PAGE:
David Petersen - October 2012

In more than 30 years of bowhunting elk here, I’ve never had such a tough season. Nothing even close for prolonged dead time. Wound up hunting seven weeks, missing only three days in all that time. And in all that time not a single elk of any description presented me with a maximum 20-yard shot, which is as far as I trust myself to shoot accurately with a longbow.

But I love the process and being outdoors in autumn and stayed with it and at 10 this morning a whole herd of elk appeared and I selected a yearling cow – trophy meat – and made a heart shot from 20 yards.

She ran 25 yards downhill and fell over dead, maybe five seconds start to finish. The clean kill is what I’m most grateful for and have come to demand of myself if I’m going to keep hunting.

Note the huge wound the big Tuffhead 300 broadhead made in the heart.

And more: Going in at first dim light I walked up on the biggest and fattest bear I’ve ever seen on this mountain, just 15 yards. I was able to shoo him away but at first he didn’t want to go and sat down and it was for a moment “pucker time.” I put a trail camera on the elk remains and hope to get some good bear pics across the next few days. And finally, after a month of no bugling and no elk nowhere, this morning there were four bulls going crazy all through the morning. Just one of those magical days we patiently suffer through weeks of rain, heat, wind, lost sleep, cold, etc., to experience. I couldn’t be happier if it had been a monster bull, and when Caroline and I sit down to the table we’ll be much happier than if it had been. Life is good.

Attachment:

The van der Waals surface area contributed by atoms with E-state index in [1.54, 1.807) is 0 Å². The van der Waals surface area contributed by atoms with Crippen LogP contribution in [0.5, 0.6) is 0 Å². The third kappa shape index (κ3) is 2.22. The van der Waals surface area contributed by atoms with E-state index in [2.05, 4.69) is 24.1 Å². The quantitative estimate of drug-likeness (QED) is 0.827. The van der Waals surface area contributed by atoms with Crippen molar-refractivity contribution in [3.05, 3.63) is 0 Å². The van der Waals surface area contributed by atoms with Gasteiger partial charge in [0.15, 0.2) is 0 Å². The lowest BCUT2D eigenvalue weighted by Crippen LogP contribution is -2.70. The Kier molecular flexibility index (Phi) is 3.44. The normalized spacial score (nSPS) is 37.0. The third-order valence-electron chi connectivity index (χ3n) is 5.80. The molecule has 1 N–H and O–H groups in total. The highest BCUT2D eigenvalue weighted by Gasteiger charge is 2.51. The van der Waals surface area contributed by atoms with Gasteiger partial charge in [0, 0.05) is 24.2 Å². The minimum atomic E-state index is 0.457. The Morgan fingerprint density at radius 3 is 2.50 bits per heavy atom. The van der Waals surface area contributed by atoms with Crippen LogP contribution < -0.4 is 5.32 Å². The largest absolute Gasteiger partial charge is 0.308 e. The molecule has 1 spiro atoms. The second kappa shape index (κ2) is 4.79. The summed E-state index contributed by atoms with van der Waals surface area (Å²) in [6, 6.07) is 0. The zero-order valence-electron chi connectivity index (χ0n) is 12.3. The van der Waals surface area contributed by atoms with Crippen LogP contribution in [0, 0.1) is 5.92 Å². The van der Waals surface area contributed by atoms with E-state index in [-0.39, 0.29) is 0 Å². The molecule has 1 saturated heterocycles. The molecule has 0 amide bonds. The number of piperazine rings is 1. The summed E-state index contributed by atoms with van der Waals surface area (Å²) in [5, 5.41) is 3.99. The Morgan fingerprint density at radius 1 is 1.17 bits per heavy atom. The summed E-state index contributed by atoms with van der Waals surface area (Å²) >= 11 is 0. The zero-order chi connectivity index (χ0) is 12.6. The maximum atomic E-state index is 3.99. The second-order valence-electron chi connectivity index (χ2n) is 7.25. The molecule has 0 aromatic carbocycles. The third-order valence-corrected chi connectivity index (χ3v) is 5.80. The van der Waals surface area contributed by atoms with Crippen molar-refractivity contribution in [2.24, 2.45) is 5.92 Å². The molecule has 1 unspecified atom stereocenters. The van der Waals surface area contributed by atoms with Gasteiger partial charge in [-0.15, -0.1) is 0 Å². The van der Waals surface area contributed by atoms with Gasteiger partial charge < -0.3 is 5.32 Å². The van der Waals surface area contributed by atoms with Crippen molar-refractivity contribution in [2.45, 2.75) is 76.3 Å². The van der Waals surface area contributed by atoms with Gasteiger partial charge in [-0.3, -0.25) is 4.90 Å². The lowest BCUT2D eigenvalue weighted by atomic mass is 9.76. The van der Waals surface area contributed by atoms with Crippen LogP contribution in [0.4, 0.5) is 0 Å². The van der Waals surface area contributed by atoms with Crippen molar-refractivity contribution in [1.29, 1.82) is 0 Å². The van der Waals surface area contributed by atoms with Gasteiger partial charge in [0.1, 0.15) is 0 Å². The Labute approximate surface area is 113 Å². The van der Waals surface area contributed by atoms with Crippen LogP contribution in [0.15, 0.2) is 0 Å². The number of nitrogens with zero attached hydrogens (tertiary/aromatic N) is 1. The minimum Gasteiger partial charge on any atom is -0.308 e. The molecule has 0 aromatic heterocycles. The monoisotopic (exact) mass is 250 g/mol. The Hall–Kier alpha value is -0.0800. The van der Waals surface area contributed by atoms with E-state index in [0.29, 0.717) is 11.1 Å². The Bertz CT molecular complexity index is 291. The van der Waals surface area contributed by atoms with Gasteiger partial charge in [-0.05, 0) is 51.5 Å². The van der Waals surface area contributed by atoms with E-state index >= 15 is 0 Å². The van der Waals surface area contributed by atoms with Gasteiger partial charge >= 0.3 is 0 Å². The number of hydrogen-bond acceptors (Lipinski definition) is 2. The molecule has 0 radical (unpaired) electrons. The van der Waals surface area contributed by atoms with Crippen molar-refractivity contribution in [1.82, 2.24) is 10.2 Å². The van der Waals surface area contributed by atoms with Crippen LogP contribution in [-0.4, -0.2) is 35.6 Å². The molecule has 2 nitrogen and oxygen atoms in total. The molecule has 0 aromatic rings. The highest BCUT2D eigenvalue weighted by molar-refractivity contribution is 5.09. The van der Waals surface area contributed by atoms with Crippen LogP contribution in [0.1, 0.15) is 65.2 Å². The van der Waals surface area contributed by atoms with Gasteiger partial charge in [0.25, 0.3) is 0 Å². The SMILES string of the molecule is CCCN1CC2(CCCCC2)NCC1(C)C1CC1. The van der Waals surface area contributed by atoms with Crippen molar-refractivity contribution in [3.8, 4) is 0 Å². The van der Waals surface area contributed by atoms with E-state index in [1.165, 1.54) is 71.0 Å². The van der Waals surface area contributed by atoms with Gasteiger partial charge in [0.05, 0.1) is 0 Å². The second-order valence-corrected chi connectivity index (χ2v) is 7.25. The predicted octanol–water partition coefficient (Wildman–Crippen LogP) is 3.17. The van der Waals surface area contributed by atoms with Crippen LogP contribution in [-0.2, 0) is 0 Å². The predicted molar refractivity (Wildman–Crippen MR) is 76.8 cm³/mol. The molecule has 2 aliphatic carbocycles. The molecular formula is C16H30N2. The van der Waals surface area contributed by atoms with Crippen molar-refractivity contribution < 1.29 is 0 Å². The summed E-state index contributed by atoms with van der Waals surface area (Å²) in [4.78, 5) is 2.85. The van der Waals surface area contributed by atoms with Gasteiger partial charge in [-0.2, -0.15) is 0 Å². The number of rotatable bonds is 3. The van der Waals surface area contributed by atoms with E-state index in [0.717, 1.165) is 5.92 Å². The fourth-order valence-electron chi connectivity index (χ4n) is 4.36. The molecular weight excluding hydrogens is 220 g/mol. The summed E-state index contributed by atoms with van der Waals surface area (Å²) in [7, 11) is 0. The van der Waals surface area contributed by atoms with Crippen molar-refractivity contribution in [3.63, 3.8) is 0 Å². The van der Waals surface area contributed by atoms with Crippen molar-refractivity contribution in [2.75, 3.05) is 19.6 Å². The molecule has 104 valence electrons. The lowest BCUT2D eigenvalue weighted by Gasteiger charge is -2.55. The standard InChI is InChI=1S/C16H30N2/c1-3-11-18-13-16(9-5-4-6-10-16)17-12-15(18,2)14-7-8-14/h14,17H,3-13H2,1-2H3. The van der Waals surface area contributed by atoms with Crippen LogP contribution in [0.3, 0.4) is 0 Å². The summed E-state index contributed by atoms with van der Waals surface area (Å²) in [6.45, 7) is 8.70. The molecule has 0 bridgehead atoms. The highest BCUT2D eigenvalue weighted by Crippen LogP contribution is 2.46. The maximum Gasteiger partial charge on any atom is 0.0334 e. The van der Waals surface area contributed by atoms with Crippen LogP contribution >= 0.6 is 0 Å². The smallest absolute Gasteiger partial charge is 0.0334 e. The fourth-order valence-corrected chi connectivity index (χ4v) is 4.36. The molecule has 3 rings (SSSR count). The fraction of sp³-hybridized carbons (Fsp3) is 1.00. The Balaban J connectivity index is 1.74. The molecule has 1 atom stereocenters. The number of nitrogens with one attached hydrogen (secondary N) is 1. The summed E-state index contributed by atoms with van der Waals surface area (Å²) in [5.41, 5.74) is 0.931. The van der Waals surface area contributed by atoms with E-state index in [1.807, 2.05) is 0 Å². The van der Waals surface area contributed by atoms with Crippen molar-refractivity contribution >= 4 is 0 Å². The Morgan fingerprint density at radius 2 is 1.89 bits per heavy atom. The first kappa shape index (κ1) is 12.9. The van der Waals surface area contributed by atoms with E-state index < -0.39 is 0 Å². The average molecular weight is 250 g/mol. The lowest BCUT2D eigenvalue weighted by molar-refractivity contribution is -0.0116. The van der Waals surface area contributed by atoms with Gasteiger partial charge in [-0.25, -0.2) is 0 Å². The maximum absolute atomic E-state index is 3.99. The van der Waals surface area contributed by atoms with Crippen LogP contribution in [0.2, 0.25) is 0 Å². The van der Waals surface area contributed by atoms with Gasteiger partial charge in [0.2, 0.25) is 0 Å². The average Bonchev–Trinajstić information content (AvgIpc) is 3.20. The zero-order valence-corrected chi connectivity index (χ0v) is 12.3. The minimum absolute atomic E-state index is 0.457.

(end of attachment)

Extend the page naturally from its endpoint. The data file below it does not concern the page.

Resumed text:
Dave P.S. There is more to the heart shot story – the wood shaft broke off an inch behind the head after slicing through the thin edge of the back of the scapula, but the head kept going on it’s own momentum apparently and got the job done.
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